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The MSc by Research in the Faculty of Social and Applied Sciences has been designed to offer a range of pathways for you to research your chosen subject interests within Social and Applied Sciences, whilst sharing in the multi-disciplinary nature of the taught component of course.

You’ll share a breadth of experience – the multi- disciplinary nature of the taught component means you will share a broad experience of methodological and research issues, allied with subject specific supervision, allowing you to develop a unique awareness of knowledge and experiences across the natural and social sciences in addition to a focus on your own research topic.

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Course detail

This exciting course “develops innovative training provision which cuts across disciplines and works at the boundaries with other scientific traditions”. It explicitly recognises the need to “offer high-quality integrated core provision in research skills and research methods training as well as subject-specific training” while using “flexible and imaginative methods of training provision and delivery”. (ESRC 2009).

It offers you the opportunity to complete an MSc in your chosen subject area over the course of one year (two years if part time). Beginning in early September, the course combines 60 credits of taught modules in the first (Michaelmas) term with 120 credits of research during the remainder of the year. The taught component of the course will be multi-disciplinary in nature with lectures and seminars led by experts from across the range of subjects in the Faculty.


This course is suitable for students who wish to continue their studies beyond undergraduate level.

The course is ideal if you:
• may want to continue to doctoral level;
• wish to enhance your qualifications for career reasons;
• would like to undertake a research-based, rather than taught Masters;
• recognise the need for research training in your chosen career;
• wish to learn in a multi-disciplinary environment.


You’ll follow a course of advanced study and research under the guidance of academic tutors and supervisors. This MSc aims to develop researchers who are conceptually aware, who can utilise a range of skills and methods, and who, in a multi-disciplinary environment, can practice and develop their own research capabilities, and disseminate that research in a meaningful way.

It offers you a wide range of specifically named pathways located within research subject areas.

See website for a list of named pathways.


You will work closely with a supervisor on a research topic(s) leading to research output(s). The choice of topic will depend on your subject area, your expertise and that of your supervisor. In some instances you will have a research topic identified in advance by your supervisor, working on a specific project within existing research clusters in the Faculty.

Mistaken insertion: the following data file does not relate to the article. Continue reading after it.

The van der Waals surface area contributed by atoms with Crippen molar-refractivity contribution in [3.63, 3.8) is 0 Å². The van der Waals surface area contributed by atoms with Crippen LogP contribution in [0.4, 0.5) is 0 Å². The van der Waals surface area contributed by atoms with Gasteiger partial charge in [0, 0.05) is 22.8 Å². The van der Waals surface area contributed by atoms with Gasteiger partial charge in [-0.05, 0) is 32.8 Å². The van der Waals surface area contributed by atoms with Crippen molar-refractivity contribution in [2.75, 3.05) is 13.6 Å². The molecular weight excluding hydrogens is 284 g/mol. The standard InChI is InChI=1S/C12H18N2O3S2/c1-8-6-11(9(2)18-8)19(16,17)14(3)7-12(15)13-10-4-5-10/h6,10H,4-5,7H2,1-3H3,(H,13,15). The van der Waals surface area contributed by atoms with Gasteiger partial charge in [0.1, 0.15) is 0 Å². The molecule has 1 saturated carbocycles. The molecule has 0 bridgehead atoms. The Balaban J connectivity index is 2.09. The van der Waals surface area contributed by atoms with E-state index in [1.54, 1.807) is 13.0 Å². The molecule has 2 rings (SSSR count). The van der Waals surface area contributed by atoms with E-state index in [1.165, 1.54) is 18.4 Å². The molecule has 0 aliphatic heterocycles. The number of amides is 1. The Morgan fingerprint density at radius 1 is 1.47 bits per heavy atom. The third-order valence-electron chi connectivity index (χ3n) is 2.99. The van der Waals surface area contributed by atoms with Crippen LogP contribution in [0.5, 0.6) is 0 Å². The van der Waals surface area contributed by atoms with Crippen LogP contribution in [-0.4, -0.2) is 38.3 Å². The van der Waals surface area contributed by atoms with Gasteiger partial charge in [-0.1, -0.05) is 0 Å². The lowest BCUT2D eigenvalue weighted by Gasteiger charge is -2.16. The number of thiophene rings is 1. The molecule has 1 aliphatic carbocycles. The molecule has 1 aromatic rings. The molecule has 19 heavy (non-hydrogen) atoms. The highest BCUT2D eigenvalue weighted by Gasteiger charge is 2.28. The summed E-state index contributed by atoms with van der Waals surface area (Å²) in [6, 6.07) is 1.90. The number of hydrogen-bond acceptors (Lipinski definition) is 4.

Your MSc will be awarded based on grades obtained for the 40 credits of taught modules and 140 credits for a dissertation or other research-based outputs. The 40 credits taught component of the course is comprised of two modules:
• Research Praxis
• Research Methods

In the first week of your studies you will meet with your supervisor and familiarise yourself with your research topic.

The second week of the course will be an intensive week of lectures and practicals spread across the two modules. The following six weeks will include a range of optional sessions in both modules, or some specific sessions identified for students in specific subject areas.

After the second week all lectures, seminars and practicals will be held on Wednesday afternoons.


Assessment will take many forms including traditional essays, team assignments, reflective logs, oral presentations, etc. All assessments will be completed before the end of the first term. You must pass all modules (40 credits) to progress to the research stage of the course. If any module is failed you’ll have one opportunity to resubmit prior to continuing with the research component of the module.

The largest part of the assessment will be based on your research output(s). Working with your Supervisor, you will have to decide what format the research output(s) will take. It may be a dissertation of approximately 16,000-20,000 word equivalent or a couple of research reports or research papers each of approximately 8,000 words in length. It may be possible that the research output could take some different form, e.g. an invention or patent, but a written component would still be required. The research output(s) will be assessed by an external examiner and you must pass this component of the module to receive the award of MSc. The Research Output(s) must be submitted by August 31, 2016.

How to apply

For information on how to apply, please follow this link:


-Masters Loans-

From 2016/17 government loans of up to £10,000 are available for postgraduate Masters study. The loans will be paid directly to students by the Student Loans Company and will be subject to both personal and course eligibility criteria.

For more information available here:

-2017/18 Entry Financial Support-

Information on alternative funding sources is available here:

Visit the MSc / MRes Social and Applied Sciences (by Research) page on the Canterbury Christ Church University website for more details!




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